To do this you'll need your pressed fabric, a clear sewing ruler, a rotary cutter and a self healing cutting mat.
CAUTION: rotary cutter are serious business. They are very sharp and often used with more force and speed than necessary, so they can get dangerous fast. Make sure your fingers are well out of the way before cutting!
Lay the flattest bit of the fabric down on the cutting mat with a selvedge edge close to you. (The selvedge is on the right here.)
Line the ruler up with the selvedge as your straight edge. Because the piece I need is 4x6.75 inches wide, I'm cutting this piece 5x7 inches wide so I can trim off the selvedge and slightly crooked bottom edge.
Hold the rotary cutter in your dominant hand and press the sewing ruler down with the other. Glide the rotary cutter along the ruler's edge to cut the fabric. You may want to go over the whole thing twice.
You don't have to press SUPER hard - the blade should be sharp enough to do the work for you. If it's not, you probably need to sharpen the blade or swap out for a new one. These rotary cutters are designed to cut through layers of fabric with ease, so if you're having issues it is probably the blade. :)
Now I'm going to cut out a piece right next to where I cut before - but this time I have a nice straight and clean fabric edge, so I'll cut this piece so it's 4x7 inches.
Now that both pieces are out, square them up and trim off any excess fabric!
If you have tiny pieces, you can use the ruler to square them up. If you're working with larger pieces use the larger grid on the cutting mat as your guide for squareness and use the ruler as a straight cutting edge.
And there you go! Easy and quick.
Say you're needing pattern pieces MUCH bigger than your sewing ruler. In that case, we'll draw the pattern on the back of the fabric and then cut it out!
Use the edges of the ruler as a guide and draw out your case pattern. Remember to use the selvedge as a guide!
Draw two gadget-sized boxes on your lining fabric, and two on your outer fabric.
Now we'll cut them out!
I prefer to use a rotary cutter to cut out my pieces, but you can use dressmaker's shears to cut out your pieces too!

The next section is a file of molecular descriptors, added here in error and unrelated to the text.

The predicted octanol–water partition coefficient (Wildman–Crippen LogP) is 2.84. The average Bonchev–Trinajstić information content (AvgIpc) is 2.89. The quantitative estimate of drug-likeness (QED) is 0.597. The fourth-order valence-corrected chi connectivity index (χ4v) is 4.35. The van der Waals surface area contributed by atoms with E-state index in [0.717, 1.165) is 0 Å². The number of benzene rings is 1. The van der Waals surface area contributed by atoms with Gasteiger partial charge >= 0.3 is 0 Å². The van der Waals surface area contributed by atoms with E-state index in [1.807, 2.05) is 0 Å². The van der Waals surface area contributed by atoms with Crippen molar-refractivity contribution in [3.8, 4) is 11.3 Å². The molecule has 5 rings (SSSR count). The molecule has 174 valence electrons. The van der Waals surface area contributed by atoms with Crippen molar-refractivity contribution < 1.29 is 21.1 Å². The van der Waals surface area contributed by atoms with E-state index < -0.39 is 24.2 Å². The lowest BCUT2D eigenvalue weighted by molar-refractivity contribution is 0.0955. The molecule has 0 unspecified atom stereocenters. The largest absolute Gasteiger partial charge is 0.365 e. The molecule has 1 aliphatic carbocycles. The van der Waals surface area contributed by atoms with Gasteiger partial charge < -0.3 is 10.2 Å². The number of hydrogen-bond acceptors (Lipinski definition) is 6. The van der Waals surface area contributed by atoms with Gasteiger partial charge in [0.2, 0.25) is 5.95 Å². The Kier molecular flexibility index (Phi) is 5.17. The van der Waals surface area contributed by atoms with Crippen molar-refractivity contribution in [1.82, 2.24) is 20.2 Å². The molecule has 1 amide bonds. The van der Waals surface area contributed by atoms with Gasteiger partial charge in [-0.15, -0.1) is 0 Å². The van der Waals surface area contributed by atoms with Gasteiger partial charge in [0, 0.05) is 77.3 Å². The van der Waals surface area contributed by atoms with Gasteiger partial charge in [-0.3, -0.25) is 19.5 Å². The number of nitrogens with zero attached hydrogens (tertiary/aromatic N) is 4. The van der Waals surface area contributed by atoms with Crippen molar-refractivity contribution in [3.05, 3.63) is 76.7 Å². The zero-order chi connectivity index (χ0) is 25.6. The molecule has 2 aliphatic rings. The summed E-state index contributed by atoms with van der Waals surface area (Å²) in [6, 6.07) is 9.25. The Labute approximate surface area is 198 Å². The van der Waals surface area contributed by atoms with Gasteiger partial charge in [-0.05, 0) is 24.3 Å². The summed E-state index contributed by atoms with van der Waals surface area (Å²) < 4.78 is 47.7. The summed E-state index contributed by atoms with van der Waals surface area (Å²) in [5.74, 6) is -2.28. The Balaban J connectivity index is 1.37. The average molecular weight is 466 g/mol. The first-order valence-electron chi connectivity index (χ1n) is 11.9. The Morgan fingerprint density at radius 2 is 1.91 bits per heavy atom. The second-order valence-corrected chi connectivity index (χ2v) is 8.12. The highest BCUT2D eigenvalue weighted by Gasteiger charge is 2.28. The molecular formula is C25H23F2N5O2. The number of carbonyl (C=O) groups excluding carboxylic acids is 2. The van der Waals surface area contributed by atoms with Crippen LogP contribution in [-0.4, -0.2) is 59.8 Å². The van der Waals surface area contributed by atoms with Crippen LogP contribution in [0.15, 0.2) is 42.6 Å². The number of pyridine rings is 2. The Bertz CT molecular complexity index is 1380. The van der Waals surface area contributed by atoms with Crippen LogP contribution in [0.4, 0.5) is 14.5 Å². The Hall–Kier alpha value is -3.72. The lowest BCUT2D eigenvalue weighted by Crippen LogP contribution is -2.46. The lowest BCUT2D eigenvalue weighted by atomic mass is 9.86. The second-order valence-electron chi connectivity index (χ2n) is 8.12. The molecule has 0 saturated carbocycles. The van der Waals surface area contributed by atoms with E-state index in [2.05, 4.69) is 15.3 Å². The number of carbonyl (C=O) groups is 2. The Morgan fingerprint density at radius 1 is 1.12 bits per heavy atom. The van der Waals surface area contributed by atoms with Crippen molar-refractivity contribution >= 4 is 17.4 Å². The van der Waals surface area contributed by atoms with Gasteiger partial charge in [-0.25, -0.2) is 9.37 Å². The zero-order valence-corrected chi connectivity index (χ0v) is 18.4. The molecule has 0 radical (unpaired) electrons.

If you're using scissors, cut right on the lines you marked. Use long, clean cuts. The shorter the cuts, the more jagged your edge will be.
If you're using a rotary cutter, lay the fabric on a cutting mat and place your clear sewing ruler on top. Line the edge of the ruler up with the lines you drew - I typically line the ruler up with the inside edge of the line. Press down firmly on the quilting ruler with one hand, and use the other to glide the rotary cutter along the edge.
Grab your cut fabric pieces and some nice sharp pins.
We're going to pin each set of pieces together with the right sides facing each other. The "right" side is the side of the fabric that you want on the outside at the end.
For solid colored fabric, you don't need to worry too much about it. For patterned fabrics, the "right" side will be the one that's more colorful.
When I pin for hand sewing, I like to pin vertically along the seam. (Or parallel to the seam, if that's easier to understand!) This holds your fabric more rigidly, so it's easy to hold and sew. Try to make sure as much of the pin as possible is in the fabric - that will leave less pin to snag on!
Plus, if you pin horizontally along the seam, that's just a lot of extra things for your thread to get snagged on. ;)
P.S. Want to see how pinning for a seam looks when sewing on a machine? Check out my "how to sew a seam" instructable!
And there you go! Now that your case pattern pieces are nicely prepped, we can move on to sewing the case. In the next lesson I'll show you my favorite hand sewing stitch: the backstitch.
Share a photo of your finished project with the class!
Nice work! You've completed the class project